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Officials, medical representatives defend 'elective' surgery during pandemic
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Officials, medical representatives defend 'elective' surgery during pandemic

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Paramedics wheel an empty gurney toward the emergency room entrance of Shore Medical Center in Somers Point in April.

Medical professionals should make decisions about whether elective surgeries should take place in hospitals during COVID-19 spikes, legislators and hospital representatives said last week.

On Monday, Gov. Phil Murphy said he may have to again ban such surgeries — defined as any surgery scheduled in advance, ranging from cosmetic procedures to kidney stone removal to kidney transplants — to avoid overwhelming hospitals, as the positivity rate and number of hospitalizations related to the pandemic rise.

Murphy first issued an executive order banning nonessential surgery and procedures March 27, and didn’t lift it until May 26.

The possibility Murphy may again do something similar has prompted state Sen. Michael Testa, R-Cape May, Cumberland, Atlantic, to urge the Senate Health Committee to take action on a bipartisan bill he cosponsored to allow elective surgeries to continue during the pandemic, even if the governor issues another executive order banning them.

“We can’t have a repeat of this spring when Gov. Murphy prohibited New Jerseyans from receiving many important medical and dental procedures and surgeries for two months,” Testa said. “Many providers still haven’t caught up on the backlog that resulted from that unnecessary delay, and some patients continue to suffer in pain while their conditions deteriorate.”

There are also severe financial consequences to limiting what hospitals can do, often falling hardest on smaller institutions in less populated areas.

“If all of a sudden elective surgeries were canceled, it would have a significant financial effect. Look at what our hospital went through in the spring,” said Shore Medical Center spokesman Brian Cahill.

Between buying personal protective equipment and the loss of income from canceled surgeries and procedures, Shore estimates it lost $24 million from late March to late May.

“Certainly we are going to comply to whatever decisions are made, but we are confident we are prepared to serve the community” with both COVID-19 care and elective surgery and procedures, Cahill said.

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“We think that the hospitals are well qualified to make any necessary decisions,” Cahill said. “It’s best left in the hands of hospitals.”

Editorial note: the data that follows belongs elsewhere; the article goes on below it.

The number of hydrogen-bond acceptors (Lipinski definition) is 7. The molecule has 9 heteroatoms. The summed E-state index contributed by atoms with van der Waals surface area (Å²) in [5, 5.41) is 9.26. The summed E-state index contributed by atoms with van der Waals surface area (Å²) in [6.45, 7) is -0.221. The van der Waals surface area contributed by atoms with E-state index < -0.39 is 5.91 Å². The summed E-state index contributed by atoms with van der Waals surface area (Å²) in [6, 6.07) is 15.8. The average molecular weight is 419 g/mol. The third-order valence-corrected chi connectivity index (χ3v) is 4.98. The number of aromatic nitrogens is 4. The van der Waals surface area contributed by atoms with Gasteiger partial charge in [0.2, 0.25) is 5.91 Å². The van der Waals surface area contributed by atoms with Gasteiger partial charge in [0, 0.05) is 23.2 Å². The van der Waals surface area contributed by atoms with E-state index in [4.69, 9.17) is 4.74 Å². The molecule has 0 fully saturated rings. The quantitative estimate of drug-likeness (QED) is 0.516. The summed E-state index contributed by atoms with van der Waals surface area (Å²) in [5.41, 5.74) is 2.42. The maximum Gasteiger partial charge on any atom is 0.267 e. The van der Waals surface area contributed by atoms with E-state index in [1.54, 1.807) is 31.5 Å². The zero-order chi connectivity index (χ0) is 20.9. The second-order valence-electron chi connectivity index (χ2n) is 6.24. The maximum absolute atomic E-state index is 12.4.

Cape Regional Medical Center estimated its losses at $8.3 million for the two-month period during which the governor’s order was in effect.

Testa’s bill, S-2495, sponsored with state Sen. Vin Gopal, D-Monmouth, would allow hospitals to make their own decisions.

“Decisions around electives should be left for the medical teams to make considering hospital conditions, prevalence of COVID-19 in the community and community health needs,” said New Jersey Hospital Association President and CEO Cathy Bennett.

Scheduled surgeries and elective procedures are a vital part of health care, Bennett said, and delays can lead to more complications.

“We saw the negative impact on New Jersey residents during the shutdown of electives during the spring surge,” Bennett said. “At that time, we knew very little about the virus, and we had very few tools in our toolkit. Science, therapeutics and understanding of this virus have advanced so quickly since then.”

Hospitals throughout the state laid off nonclinical staff, and smaller hospitals had to fight for federal coronavirus relief funding.

Shore eventually got $9.2 million in federal funding to mitigate its losses, and Cape Regional $6.9 million, after U.S. Rep. Jeff Van Drew, R-2nd, intervened. They had been left out of the first round of funding that went to larger, more urban institutions like AtlantiCare, which had received $26 million.

When Murphy issued Executive Order No. 145, which allowed elective surgeries and procedures to resume, he noted his order had covered “a broad range of procedures that in some cases are quite serious.”

“Even the governor has recognized that an ‘elective’ surgery like hip or knee replacement can be critically important to a patient’s health and well being,” said Testa. “Invasive procedures, including biopsies, help doctors to diagnose dangerous cancers that can be life-threatening if not treated quickly.”

Contact: 609-272-7219

mpost@pressofac.com

Twitter @MichelleBPost

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Staff Writer

In my first job after college got paid to read the New York Times and summarize articles for an early online data base. First reporting job was with The Daily Record in Parsippany. I have also worked in nonprofits, and have been with The Press since 1990.

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